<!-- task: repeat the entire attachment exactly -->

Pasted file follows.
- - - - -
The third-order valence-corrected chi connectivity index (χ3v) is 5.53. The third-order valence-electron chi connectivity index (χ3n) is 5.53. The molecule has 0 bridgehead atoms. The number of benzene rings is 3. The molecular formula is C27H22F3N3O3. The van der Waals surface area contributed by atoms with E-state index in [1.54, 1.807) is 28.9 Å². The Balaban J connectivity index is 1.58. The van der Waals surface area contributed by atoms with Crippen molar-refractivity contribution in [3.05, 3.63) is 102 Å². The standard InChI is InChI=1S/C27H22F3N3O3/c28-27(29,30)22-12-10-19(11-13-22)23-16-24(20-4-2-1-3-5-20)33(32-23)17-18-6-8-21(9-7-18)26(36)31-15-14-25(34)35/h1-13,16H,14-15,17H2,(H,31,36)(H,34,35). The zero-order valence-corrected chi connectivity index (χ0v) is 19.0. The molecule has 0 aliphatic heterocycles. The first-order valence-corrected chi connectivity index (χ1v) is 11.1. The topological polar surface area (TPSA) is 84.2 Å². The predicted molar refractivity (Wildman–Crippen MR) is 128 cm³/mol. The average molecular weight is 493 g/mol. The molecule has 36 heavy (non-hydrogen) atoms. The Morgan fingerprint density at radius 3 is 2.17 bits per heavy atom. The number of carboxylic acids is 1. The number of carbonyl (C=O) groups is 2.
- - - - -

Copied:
The third-order valence-corrected chi connectivity index (χ3v) is 5.53. The third-order valence-electron chi connectivity index (χ3n) is 5.53. The molecule has 0 bridgehead atoms. The number of benzene rings is 3. The molecular formula is C27H22F3N3O3. The van der Waals surface area contributed by atoms with E-state index in [1.54, 1.807) is 28.9 Å². The Balaban J connectivity index is 1.58. The van der Waals surface area contributed by atoms with Crippen molar-refractivity contribution in [3.05, 3.63) is 102 Å². The standard InChI is InChI=1S/C27H22F3N3O3/c28-27(29,30)22-12-10-19(11-13-22)23-16-24(20-4-2-1-3-5-20)33(32-23)17-18-6-8-21(9-7-18)26(36)31-15-14-25(34)35/h1-13,16H,14-15,17H2,(H,31,36)(H,34,35). The zero-order valence-corrected chi connectivity index (χ0v) is 19.0. The molecule has 0 aliphatic heterocycles. The first-order valence-corrected chi connectivity index (χ1v) is 11.1. The topological polar surface area (TPSA) is 84.2 Å². The predicted molar refractivity (Wildman–Crippen MR) is 128 cm³/mol. The average molecular weight is 493 g/mol. The molecule has 36 heavy (non-hydrogen) atoms. The Morgan fingerprint density at radius 3 is 2.17 bits per heavy atom. The number of carboxylic acids is 1. The number of carbonyl (C=O) groups is 2.